Dr. Ost noted that lymph node recurrences are in the N1 location in 50% of cases and M1a 33% of the time. There are several radiotherapy approaches available for these patients, including (i) stereotactic body radiotherapy, which targets the node specifically with one to five fractions of treatment, and (ii) elective nodal radiotherapy, which targets a region that is suspicious on imaging with 25-28 fractions of treatment.
The potential added value of whole pelvis radiotherapy compared to standard extended salvaged lymph node treatment is that the percentage of N1 lesions in the treatment template is 80% for whole pelvis radiotherapy compared to 55% for standard therapy. Additionally, for M1a lesions, 68% are in the template region for whole pelvis radiotherapy, compared to 0% for standard treatment.
In a study comparing the outcome and toxicity of stereotactic body radiotherapy (n=309) and elective nodal radiotherapy (n=197), De Bleser and colleagues1 compared outcomes among these 506 patients. Elective nodal radiotherapy was associated with fewer nodal recurrences compared with stereotactic body radiotherapy (p < 0.001). In multivariable analysis, patients with one lymph node at recurrence had longer metastasis-free survival after elective nodal radiotherapy (hazard ratio [HR] 0.50, 95% confidence interval [CI] 0.30-0.85) compared to stereotactic body radiotherapy. Furthermore, late toxicity was higher after elective nodal radiotherapy compared with that after stereotactic body radiotherapy (16% vs. 5%, p < 0.01). The pattern of recurrence for these patients is as follows:
In a study from Steuber et al.,2 among patients with a prostate-specific antigen (PSA) relapse following radical prostatectomy plus post-operative radiotherapy, multidisciplinary therapy (salvage lymph node dissection or stereotactic body radiotherapy for N1/M1a disease) versus standard of care (delayed or immediate androgen deprivation therapy [ADT]) was associated with a 3% cancer-specific survival gain at five years and a 10% cancer-specific survival gain at 10 years. This data suggests that multidisciplinary treatment for these patients leads to optimal outcomes.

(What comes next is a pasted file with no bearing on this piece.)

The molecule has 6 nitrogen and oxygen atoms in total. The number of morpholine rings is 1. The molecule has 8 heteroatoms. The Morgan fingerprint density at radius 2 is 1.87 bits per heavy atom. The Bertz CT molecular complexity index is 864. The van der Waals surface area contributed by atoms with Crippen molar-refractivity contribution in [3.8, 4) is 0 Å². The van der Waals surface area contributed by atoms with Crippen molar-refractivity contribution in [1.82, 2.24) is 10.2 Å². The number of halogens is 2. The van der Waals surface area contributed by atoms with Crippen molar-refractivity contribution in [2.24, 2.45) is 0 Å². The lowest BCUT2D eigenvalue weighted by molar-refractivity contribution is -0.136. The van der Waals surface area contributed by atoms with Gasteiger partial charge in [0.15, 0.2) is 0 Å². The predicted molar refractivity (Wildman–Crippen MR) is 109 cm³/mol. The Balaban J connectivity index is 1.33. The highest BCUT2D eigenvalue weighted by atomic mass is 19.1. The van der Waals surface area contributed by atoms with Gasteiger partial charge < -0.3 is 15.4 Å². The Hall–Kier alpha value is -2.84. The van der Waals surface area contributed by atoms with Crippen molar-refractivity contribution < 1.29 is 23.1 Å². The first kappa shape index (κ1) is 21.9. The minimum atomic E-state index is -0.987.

Dr. Ost concluded his presentation noting that both stereotactic body radiotherapy and elective nodal radiotherapy have good outcomes and favorable toxicity profiles. Additionally, randomized trials in this disease space are currently underway.
Presented by: Piet Ost, MD, PhD, Adjunct Head of Clinic - Radiation oncology, Assistant Professor, Faculty of Medicine and Health Sciences, University of Ghent, Ghent, Belgium
Written by: Zachary Klaassen, MD, MSc, Assistant Professor of Urology, Georgia Cancer Center, Augusta University/Medical College of Georgia, Augusta, Georgia, USA, Twitter: @zklaassen_md at the Virtual 2020 EAU Annual Meeting #EAU20, July 17-19, 2020.
- De Bleser, Elise, Barbara Alicja Jereczek-Fossa, David Pasquier, Thomas Zilli, Nicholas Van As, Shankar Siva, Andrei Fodor et al. "Metastasis-directed therapy in treating nodal oligorecurrent prostate cancer: a multi-institutional analysis comparing the outcome and toxicity of stereotactic body radiotherapy and elective nodal radiotherapy." European Urology 76, no. 6 (2019): 732-739.
- Steuber, T., C. Jilg, P. Tennstedt, A. De Bruycker, D. Tilki, K. Decaestecker, T. Zilli et al. "Standard of care versus metastases-directed therapy for PET-detected nodal oligorecurrent prostate cancer following multimodality treatment: a multi-institutional case-control study." European Urology Focus 5, no. 6 (2019): 1007-1013.